Secretary of State Hillary Clinton is at the end of her first major tour through Latin America. Latin America watchers expected the region to be far more receptive to the Obama Administration than it was to the Bush Administration, but so far we’ve only seen mixed results. Given the amount of disagreements, Clinton may have her work cut out for her. Each country poses its own unique challenges to U.S.-Latin American relations.
The fence-mending mission hit a snag, barely six months into the Obama presidency, when in July 2009, Colombia agreed to expand America’s military presence in that country. Latin American leaders assailed the agreement — which gave the United States access to seven bases in Colombia. For its part, however, Colombia welcomed the agreement. Fortunately, President Uribe has since accepted a court ruling barring him from seeking a third presidential term, avoiding an awkward situation where the United States would have had to choose between promoting democracy and supporting one of its few staunch allies in the region.
Surprisingly, Buenos Aires was initially left off Clinton’s itinerary, but was added at the last minute. But even more surprising was Clinton’s unexpected push for negotiations between Argentina and the United Kingdom over the disputed Falkland Islands. Although Secretary Clinton can’t force either party to negotiate, the statement definitely raised eyebrows, in both London and Buenos Aires.
While Clinton originally planned a full-day visit to Chile, where she would have spent the night in Santiago, her trip had to be scaled back due to the earthquake that devastated the country. Clinton decided to press ahead with the visit as a show of solidarity, where she offered technical equipment and search & rescue teams to help the relief effort.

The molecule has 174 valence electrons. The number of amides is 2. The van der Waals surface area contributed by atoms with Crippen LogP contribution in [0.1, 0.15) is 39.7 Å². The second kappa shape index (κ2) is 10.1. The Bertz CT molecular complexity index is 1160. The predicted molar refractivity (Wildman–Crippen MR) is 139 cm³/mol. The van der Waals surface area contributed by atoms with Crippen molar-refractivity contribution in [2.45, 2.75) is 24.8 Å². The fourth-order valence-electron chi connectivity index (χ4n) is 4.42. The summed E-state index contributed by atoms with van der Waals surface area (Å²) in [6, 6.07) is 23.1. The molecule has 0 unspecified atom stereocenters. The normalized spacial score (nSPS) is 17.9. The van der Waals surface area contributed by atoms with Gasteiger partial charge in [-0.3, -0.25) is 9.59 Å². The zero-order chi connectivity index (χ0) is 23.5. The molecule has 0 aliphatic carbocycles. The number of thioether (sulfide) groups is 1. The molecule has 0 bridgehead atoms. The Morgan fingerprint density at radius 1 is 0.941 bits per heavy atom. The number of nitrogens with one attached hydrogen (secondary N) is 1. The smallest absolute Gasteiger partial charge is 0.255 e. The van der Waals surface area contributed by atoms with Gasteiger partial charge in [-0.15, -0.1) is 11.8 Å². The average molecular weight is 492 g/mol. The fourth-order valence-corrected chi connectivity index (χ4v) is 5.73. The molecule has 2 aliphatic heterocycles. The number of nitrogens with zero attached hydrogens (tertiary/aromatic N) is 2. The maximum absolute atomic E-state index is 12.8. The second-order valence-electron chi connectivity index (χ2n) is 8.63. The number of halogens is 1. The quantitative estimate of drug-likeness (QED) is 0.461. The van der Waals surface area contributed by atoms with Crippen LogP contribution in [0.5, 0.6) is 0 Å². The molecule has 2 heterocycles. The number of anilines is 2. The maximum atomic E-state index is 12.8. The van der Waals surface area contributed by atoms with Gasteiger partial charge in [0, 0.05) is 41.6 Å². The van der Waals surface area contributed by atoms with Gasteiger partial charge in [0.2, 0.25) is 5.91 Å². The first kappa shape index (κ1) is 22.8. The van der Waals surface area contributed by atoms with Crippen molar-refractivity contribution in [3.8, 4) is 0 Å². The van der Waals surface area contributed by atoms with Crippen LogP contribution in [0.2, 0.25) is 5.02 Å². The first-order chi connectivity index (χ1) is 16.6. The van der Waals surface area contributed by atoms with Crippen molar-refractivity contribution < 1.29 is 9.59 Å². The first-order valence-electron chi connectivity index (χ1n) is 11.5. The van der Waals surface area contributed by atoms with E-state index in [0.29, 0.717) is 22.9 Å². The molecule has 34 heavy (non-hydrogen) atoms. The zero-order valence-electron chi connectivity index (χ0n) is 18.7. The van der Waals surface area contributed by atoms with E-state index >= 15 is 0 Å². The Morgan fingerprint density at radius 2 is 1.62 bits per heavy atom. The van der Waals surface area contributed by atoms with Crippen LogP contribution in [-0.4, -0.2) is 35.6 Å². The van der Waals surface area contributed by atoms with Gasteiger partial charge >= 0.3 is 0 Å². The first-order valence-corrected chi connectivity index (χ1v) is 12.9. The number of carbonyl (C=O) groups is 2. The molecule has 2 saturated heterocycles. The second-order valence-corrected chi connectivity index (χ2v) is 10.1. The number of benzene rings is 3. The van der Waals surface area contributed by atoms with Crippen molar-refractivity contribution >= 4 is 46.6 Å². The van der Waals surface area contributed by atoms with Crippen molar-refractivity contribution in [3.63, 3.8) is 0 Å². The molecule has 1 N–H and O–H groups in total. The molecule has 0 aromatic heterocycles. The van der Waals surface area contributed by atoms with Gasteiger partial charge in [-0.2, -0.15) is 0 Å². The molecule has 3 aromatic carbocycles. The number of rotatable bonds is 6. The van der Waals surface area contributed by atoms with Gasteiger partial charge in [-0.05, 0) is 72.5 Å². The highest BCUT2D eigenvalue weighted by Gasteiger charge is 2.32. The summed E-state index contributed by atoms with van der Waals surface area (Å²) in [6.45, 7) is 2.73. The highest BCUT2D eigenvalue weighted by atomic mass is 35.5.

The trip isn’t exclusively goodwill. In perhaps the most important leg of the trip, Clinton visited Brazil to hold talks with President Lula, who has become increasingly important on both the regional and global stage. In particular, Clinton pressed Lula on Iranian nuclear proliferation. President Lula hosted Iran’s president in November, where he publicly supported the regime’s right to nuclear power and expressed his disapproval of sanctions. Lula will return the favor by visiting Tehran in May. As a temporary member of the UN Security Council, Brazil’s cooperation on this issue is absolutely critical. Despite Clinton’s efforts, though, it looks like Brazil rebuffed the Clinton’s overtures.
Maybe Latin America just doesn’t care what we think anymore?
David Perez is a third-year student at Yale Law School.